What’s in a name? Lots, or a little?

Jul to Dec 2010 061

Seriously, don’t you think this dude has the best name a barrister could have? I love it!

Names are important, aren’t they? I feel quite miffed if someone consistently mis-spells my name in real life (I get far less miffed if someone mis-spells “Dysthymia” – even my spellchecker struggles with that one!). In my twenties I broke up with a fellow who couldn’t get my name write after a few dates. If you value me, you’ll know how to write my name down, goddammit!

Recently, I’ve been thinking a lot about the names psychiatrists have put on my mental illness. I’ve been thinking about how my psyche shows ways of being “less than whole” in ways which can’t be fully explained by my latest formal diagnoses (major depression with melancholia; dysthymia; generalized anxiety disorder). In particular, I’ve been thinking about the way my mood moves, and the moderately compelling evidence of a fractured sense of self.

However, I’ve decided not to get bogged down with diagnoses. The only one I hope they’ve got right is the fact that I am actually ‘monopolar’ depressed, and not somewhere on the bipolar spectrum; if the latter, than a different medication regime is indicated – but, let’s face it, I’m now up to five psychiatrists who have looked at that one, and their results have been unanimous (though a small part of me wonders whether perhaps I just tell them what I want them to hear …).

On Tuesday, I suggested my psychologist and I refer to whatever’s quirky about my mind and brain as “the black box”. My undergraduate work was in physics, and physicists do love that term! We’ve decided that however we might label those “differences”, what’s most important is to understand what triggers them, and how best to respond.

Speaking more generally, psychiatric labels themselves are problematic to me. Take the diagnosis of depression. One depressed person might lose their appetite and suffer insomnia; another might eat more and sleep longer hours than usual. I don’t think there are many diagnoses in general medicine which would so blithely wear contradictory symptoms like that!

So much for names, and diagnoses, and labels. As I type this, it’s Friday morning. I hope that wherever you are in the world, your Friday starts well and continues well!

xx DB


Filed under Up

14 responses to “What’s in a name? Lots, or a little?

  1. Cal

    It’s raining, I’m cosy in my bed, and my dad is at work so I have the house to myself. Today’s going to be a good day!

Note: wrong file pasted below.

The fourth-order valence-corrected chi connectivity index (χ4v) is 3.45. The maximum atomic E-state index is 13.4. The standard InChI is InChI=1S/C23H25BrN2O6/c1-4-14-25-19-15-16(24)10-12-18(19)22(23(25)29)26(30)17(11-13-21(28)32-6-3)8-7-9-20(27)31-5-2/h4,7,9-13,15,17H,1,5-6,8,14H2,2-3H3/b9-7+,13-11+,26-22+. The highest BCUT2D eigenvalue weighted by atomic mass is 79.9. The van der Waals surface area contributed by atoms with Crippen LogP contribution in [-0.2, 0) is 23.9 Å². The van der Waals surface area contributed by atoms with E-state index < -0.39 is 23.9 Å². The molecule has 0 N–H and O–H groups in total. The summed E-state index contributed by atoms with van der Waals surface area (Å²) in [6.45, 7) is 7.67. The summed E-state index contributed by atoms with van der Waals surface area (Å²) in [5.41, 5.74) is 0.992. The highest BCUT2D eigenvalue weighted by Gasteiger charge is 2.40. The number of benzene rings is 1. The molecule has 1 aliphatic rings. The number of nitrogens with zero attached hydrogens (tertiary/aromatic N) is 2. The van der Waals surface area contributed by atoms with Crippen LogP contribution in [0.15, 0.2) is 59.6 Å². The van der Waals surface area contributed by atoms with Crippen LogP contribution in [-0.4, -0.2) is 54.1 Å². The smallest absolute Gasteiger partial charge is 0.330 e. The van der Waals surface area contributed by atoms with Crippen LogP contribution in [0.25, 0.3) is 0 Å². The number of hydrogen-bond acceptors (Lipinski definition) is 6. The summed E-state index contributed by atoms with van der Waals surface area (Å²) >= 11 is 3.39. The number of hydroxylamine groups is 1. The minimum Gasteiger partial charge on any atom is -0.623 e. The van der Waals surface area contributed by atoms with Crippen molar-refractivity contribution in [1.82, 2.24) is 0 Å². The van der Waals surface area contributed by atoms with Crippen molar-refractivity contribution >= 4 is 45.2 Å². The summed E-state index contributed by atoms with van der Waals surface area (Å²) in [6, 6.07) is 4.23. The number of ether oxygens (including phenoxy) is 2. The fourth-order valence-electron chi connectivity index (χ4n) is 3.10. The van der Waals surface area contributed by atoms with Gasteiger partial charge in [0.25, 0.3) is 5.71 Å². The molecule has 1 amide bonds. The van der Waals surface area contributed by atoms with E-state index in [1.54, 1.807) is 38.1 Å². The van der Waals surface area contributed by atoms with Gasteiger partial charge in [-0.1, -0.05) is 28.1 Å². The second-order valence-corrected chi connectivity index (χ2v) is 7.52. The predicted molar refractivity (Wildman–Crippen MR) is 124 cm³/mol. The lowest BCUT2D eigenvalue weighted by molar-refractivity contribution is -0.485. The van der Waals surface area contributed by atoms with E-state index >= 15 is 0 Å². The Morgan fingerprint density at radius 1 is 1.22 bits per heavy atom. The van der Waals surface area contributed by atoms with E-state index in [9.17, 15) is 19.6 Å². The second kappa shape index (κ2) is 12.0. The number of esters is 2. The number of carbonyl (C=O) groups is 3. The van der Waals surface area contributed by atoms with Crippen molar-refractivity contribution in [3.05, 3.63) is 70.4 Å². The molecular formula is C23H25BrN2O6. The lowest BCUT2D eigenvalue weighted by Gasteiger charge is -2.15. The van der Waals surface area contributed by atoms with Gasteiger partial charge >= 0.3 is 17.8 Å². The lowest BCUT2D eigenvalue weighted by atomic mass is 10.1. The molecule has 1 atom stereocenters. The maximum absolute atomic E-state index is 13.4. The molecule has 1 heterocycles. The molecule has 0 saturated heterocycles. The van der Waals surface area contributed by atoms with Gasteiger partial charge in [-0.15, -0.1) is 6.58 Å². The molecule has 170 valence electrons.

2. John Conquest is an awesome name! It’s like Max Power from The Simpsons.
    While I do like having a name for what I am going through, I don’t like being put in a box. I find that when I deviate from the “typical” traits of a diagnosis, I get more confused and go back to- “what is wrong with me?”


  3. rod

    I feel that diagnostic labels are frequently misleading. I have little faith in DSM procedures or the need of medical insurers in the US to have handy labels.


    • I agree. I’m writing from Australia, so am operating under a different medical system, but your point is valid nonetheless. For instance, a medication I take is only subsidized for certain DSM diagnoses. Doctors have been known to fudge diagnoses to make drugs affordable for their patients. It’s the difference between $130+ or $37.50. Likewise, different numbers of sessions with psychiatrists per calendar year are subsidized for different conditions. Hmmm…


    • Ah, back at my laptop where I can think/type with ease! I was trying to show how our medicare system also relies very heavily on DSM labels, labels which I, like you, have little faith in.


  4. Wonderful blog! Do you have any tips and hints for aspiring writers?

    I’m planning to start my own site soon but I’m a little lost on
    everything. Would you propose starting with
    a free platform like WordPress or go for a paid option?
    There are so many choices out there that I’m
    totally overwhelmed .. Any recommendations? Many thanks!


    • My advice would be just to get started! 🙂 As for platforms, I can’t claim to be an expert, but I’d definitely go with WordPress; I’ve also tried Blogspot in the past, and WordPress is far better in terms of the ease of linking with other bloggers. Personally, I chose to fork out the bucks not to have ads appear on my WordPress site, but you can choose that for yourself, or not. On the writing front, I decided how often I wanted to write and have stuck to that schedule, with occasional changes to suit circumstances. At first it was helpful to have a list of possible topics, in case I was struck by writer’s block, but I find I don’t need that any more.
      Good luck!


  5. I’m with you on the labels. At first I was thrilled to get an actual diagnosis because I’d been thinking for decades that I was just screwed up for no good reason. But…several years and lots of med tweaking after that diagnosis, I’m realizing that the label really doesn’t matter any more. It’s all about understanding the dynamic that happens for me and working on managing those symptoms.


    • Yes. I think that it’s important to get some of the labels right – the key one which springs to mind for me is major depressive disorder vs bipoplar II, because the medication regimes can be quite different and the stats show that suicide rates are higher for BPII, so you’d want to get that right – but I have moved to a point where, like you, I’m more focussed on living well.


  6. I’m in the sleep more/eat more category myself. 😉


  7. Pingback: Language and Meaning | In & Out, Up & Down: Dysthymia Bree's Musings On Mental Health and Psychiatric Wards

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